The retired peanut farmer, 93, has been less vocal than other former commanders in chief about the goings-on in the White House, but in a recent interview with The Washington Post, Carter seared Trump’s policies and character.
“I think he’s a disaster … In human rights and in treating people equal,” the 39th president said before his wife, former First Lady Rosalynn Carter, 91, jumped in. “The worst is that he is not telling the truth, and that just hurts everything,” she added.
Carter’s comments come as the president is facing fresh calls for his impeachment following the guilty plea of his former longtime personal attorney Michael Cohen and the conviction of his former campaign manager Paul Manafort, both on Tuesday.
Cohen implicated Trump in a federal crime when the lawyer admitted to a federal judge that, at Trump’s direction, he made payments to two women who claimed they had affairs with Trump “for the purpose of influencing the election.” (Trump has denied the affairs with porn star Stormy Daniels and former Playboy model Karen McDougal.)
Carter told the Post he prizes honesty in part because when he attended the U.S. Naval Academy, students were expelled for telling even the smallest lie. And in Carter’s eyes, Trump’s relationship with the truth does not hold up. “I think there’s been an attitude of ignorance toward the truth by President Trump,” Carter said.
To Carter, the current president also symbolizes the importance the current political system places on wealth. “Money is now preeminent. I mean, it’s just gone to hell now,” he lamented.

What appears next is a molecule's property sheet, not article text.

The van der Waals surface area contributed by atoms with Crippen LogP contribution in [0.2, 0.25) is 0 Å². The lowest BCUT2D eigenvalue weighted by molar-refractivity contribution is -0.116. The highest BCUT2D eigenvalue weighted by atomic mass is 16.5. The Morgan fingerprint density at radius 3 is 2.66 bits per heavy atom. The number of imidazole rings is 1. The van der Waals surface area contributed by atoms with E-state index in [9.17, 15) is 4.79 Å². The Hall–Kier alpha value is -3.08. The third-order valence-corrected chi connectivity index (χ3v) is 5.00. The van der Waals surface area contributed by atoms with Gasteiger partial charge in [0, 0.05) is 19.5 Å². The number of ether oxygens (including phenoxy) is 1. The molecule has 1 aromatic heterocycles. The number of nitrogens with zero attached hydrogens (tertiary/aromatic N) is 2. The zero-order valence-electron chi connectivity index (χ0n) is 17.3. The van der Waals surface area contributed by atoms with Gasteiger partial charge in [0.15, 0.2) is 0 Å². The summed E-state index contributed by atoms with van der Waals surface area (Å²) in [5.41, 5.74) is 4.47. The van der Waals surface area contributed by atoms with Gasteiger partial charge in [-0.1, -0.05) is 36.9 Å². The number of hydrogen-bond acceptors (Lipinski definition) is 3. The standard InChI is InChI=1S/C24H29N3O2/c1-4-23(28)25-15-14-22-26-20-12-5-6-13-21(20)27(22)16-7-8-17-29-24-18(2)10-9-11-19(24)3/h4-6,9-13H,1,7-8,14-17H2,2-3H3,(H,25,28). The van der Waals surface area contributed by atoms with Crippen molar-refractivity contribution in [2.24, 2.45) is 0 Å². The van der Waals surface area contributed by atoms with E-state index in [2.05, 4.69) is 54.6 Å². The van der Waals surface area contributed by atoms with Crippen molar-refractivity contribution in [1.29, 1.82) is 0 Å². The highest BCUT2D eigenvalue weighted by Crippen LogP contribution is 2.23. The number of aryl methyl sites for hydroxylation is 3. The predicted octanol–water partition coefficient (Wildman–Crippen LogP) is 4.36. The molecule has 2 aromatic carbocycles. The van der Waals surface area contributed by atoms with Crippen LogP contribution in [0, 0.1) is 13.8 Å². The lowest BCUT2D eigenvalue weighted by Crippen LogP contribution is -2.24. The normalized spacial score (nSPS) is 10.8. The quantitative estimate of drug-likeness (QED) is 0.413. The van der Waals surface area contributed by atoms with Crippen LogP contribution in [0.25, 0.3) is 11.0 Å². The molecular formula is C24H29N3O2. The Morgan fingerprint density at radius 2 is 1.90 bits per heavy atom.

Still, Carter is optimistic about the future of American democracy. Even if he doesn’t believe he’ll witness the positive changes himself, he’s hopeful that Americans “will eventually return to what’s right and what’s wrong, and what’s decent and what’s indecent, and what’s truthful and what’s lies.”
Carter has questioned Trump’s values before but never in such explicit terms. During a Late Show appearance in March, when host Stephen Colbert asked if “America [wants] kind of a jerk as president?” Carter quipped back, “Apparently, from this recent election year. I never knew it before.”
And when Colbert picked the former Democratic president’s brain about the one quality every president should have, Carter took a jab at Trump’s trustworthiness. “I used to think it was to tell the truth, but I’ve changed my mind lately,” he said.
In the past, Carter has also praised Trump, specifically his efforts with North Korea. “If President Trump is successful in getting a peace treaty that’s acceptable to both sides with North Korea, I think he certainly ought to be considered for the Nobel Peace Prize,” Carter told Politico in May.
And at the end of the Colbert interview, Carter expressed earnest well wishes for Trump’s time in office. “I pray that he’ll be a good president,” he said. “And that he’ll keep our country at peace and that he’ll refrain from using nuclear weapons and that he will promote human rights.”